Screenshot from Paramount
Rating: 2 ½ out of 4 stars
There’s something to be said about films with simple premises and simple setups that just lay the groundwork so simplistically, you’re best course of action is to sit back, watch and enjoy it without thinking too much. “Crawl” is a movie that throws a lot of common sense out the window, as well as realism, or maybe it doesn’t; I don’t know, the film’s situational crises is not something I have experienced but it’s a stressful plot that I think anyone would feel equally freaked out over if they were in it. It’s similar to “The Shallows” but nowhere near as well polished or executed, still, sometimes simple films produce quite complex feels…and thrills of course.
The story surrounds a category 5 hurricane hammering into the citizens of Florida, including pro swimmer Hailey (Kaya Scodelario) who receives a distressed call from her sister worrying about their father (Barry Pepper) who has not evacuated yet. She not only finds out her father is trapped in his home’s basement, which is rapidly flooding but becomes surrounded by a group of bloodthirsty alligators looking to make a meal out of her and anyone else in their way. Now Hailey and her father must battle the elements and find rescue quickly before the gators or the hurricane end their lives right then and there.
Like I said before, this is certainly not “The Shallows” quality we’re talking here. “Crawl” relies on environmental terrors and insatiable savage gators to jump scare the crap out of people and make every sequence feel tense and teeth chattering. It’s a survival story mixed with horror elements and it manages to balance both quite well. Though they are clearly demonized, it’s nice to see alligators as the ‘monster-of-the-day’ rather than another shark film after the disappointing “The Meg” came out. They make excellent predators that work into all kinds of fear-inducing situations and keep the main characters and the audience frequently on their toes. Despite a slight case of jetlag, the movie’s 2nd and last half kept throwing surprises left and right; keeping you guessing if this is how the movie ends or how could this situation change.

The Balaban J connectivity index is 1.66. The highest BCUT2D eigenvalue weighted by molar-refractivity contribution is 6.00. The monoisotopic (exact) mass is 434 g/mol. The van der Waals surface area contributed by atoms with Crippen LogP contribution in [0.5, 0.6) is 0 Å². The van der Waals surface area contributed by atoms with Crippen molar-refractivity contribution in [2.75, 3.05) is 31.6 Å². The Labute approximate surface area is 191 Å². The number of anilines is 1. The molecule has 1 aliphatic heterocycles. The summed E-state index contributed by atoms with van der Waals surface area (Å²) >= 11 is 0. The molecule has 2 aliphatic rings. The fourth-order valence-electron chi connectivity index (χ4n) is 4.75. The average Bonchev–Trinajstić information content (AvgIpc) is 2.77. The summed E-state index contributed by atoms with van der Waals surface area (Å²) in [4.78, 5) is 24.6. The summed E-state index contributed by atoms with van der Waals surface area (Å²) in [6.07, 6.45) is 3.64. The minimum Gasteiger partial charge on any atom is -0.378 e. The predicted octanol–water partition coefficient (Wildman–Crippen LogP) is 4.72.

Speaking of change, it’s nice to see director Alexandre Aja (Piranha 3D, Horns, Mirrors) change his usual gorefest approach for something more emotionally driven and centered. Don’t get me wrong, “Crawl” is not for the faint of heart and displays some well expected gruesome death scenes that grow increasingly more savage and brutal with each new victim. But it’s worth noting that at the core, “Crawl” is not a body count film but an emotionally charged one that focuses on the strained relationship between Hailey and her father. Each new challenge Mother Nature throws at him provided them with new opportunities to grow and rely on one another; embracing their situation and learning about their past and who they have become as people.
The good news is it allows for some genuinely emotional moments and people we invest in enough to not wish bloody death upon them. The bad news is this downgrades every other character to background gator fodder. No one else is important or developed, so we feel nothing when they get chomped and it makes it painfully obvious who is going to make it and who isn’t. “Crawl” isn’t trying to be anything than what it obviously is; having said that, it still does everything it’s trying to do well and generates some legit claustrophobic/animal terror and never dials the tension back; keeping it consistently on edge and our characters moving and talking and never losing its steam.
This film works more than you’d think it would and while it’s not as deep as one would hope it would be; there isn’t much where the film disappoints. Overall, “Crawl” is simple, sometimes obvious and makes it easy to tell who will live and who will become gator chow, however it still tells a tight, intensely well-acted and developed relationship/story that pleases horror and thriller fans exceedingly well. It’s worth your time if your nerves can stomach the suspense and gore, surprisingly recommended viewing.